• To the foreign onlooker, the people of Umuofia display a number of disturbing characteristics. They mutilate stillborn children, they allow twins to starve to death, they practice polygamy, and they live in constant fear of their own Gods. A typical Westerner may view these practices as atrocities; however, they are deeply ingrained into African culture. Is it okay for a group of people to try to change a foreign culture?
• "But his whole life was dominated by fear, the fear of failure and of weakness. It was deeper and more intimate than the fear of evil and capricious gods and of magic, the fear of the forest, and of the forces of nature, malevolent, red in tooth and claw. Okonkwo's fear was greater than these. it was not external but lay deep within himself. It was the fear of himself, lest he should be found to resemble his father." This quote summarizes Okonkwo's views and motives. Is it reasonable?
• The title of this novel is derived from William Butler Yeats' poem "The Second Coming" about the second coming of Jesus. The line from which the title comes is "things fall apart; the centre cannot hold." What is the significance of this quote in relation to the text?
•Women suffer great losses in this novel but also, in certain circumstances, hold tremendous power. What role do women play in Okonkwo’s life? Is there any difference between his interaction with specific women and his understanding of women and femininity in general?
• Animals are a big part of the story, what is their significance and what do they symbolize?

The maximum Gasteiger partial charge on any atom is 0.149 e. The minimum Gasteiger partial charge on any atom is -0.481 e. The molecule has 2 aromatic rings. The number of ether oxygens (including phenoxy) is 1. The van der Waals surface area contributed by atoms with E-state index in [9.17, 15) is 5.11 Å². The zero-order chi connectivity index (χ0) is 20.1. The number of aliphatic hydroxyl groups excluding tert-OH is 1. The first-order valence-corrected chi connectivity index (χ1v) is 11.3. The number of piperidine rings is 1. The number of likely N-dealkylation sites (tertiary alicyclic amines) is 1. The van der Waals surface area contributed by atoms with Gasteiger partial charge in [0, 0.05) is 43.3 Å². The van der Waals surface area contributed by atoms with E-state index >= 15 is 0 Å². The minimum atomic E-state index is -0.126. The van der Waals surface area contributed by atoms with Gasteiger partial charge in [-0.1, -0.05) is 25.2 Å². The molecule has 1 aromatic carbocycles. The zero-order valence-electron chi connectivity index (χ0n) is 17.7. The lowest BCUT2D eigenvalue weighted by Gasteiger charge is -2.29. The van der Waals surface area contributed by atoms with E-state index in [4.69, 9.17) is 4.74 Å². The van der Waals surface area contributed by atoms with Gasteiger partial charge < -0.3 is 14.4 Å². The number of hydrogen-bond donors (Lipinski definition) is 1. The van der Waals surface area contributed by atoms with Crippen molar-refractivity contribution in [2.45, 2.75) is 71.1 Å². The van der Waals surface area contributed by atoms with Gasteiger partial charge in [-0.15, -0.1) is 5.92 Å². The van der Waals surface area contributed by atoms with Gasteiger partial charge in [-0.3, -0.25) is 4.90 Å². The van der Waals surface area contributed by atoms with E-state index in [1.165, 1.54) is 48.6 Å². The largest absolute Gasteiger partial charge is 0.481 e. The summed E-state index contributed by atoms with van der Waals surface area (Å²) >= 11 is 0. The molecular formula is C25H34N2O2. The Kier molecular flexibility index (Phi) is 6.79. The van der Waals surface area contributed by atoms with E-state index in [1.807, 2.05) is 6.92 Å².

When missionaries go to Nigeria, are they always received so willingly?
• When Onkonwo killed Ikemefuna do you think that changed him in any way?
• If it did change him, in what ways do you think his personality, and emotional life was altered?
• Why did Onkonwo decide to kill himself? He has already been to jail, his entire life he has fought for everything he has, and now he chooses to end it all. It seems very uncharacteristic of Onkonwo.
• Do you think that the weather in the novel was symbolic to the events that took place?
• Is it personal greed and desire for success that motivates Okonkwo, or is he more concerned with is best for his people?
• The villagers of Umuofia cannot read, they do not pursue science, and they place their trust in prophets and medicine men. Are the missionaries correct in assuming that they are ignorant?
• Why does Chinua Achebe choose to tell the story of Okonkwo in third person?
• Is it natural or right for one culture to educate another?
• Do the missionaries do good in Umuofia?
• "Things Fall Apart" was written as a response to books like "Heart of Darkness" portraying African culture as backwards and primitive. Achebe's goal was to reflect the cultural richness of Africa. Did he succeed?

Cultural Questions:
  • How does the political climate affect the overall atmosphere of the village? (Katrine)
  • What is it about twins that is so terrible to the natives of Nigeria? (Ben)
  • At what time in history does this book take place? (Ben)http://www.sparknotes.com/lit/things/context.html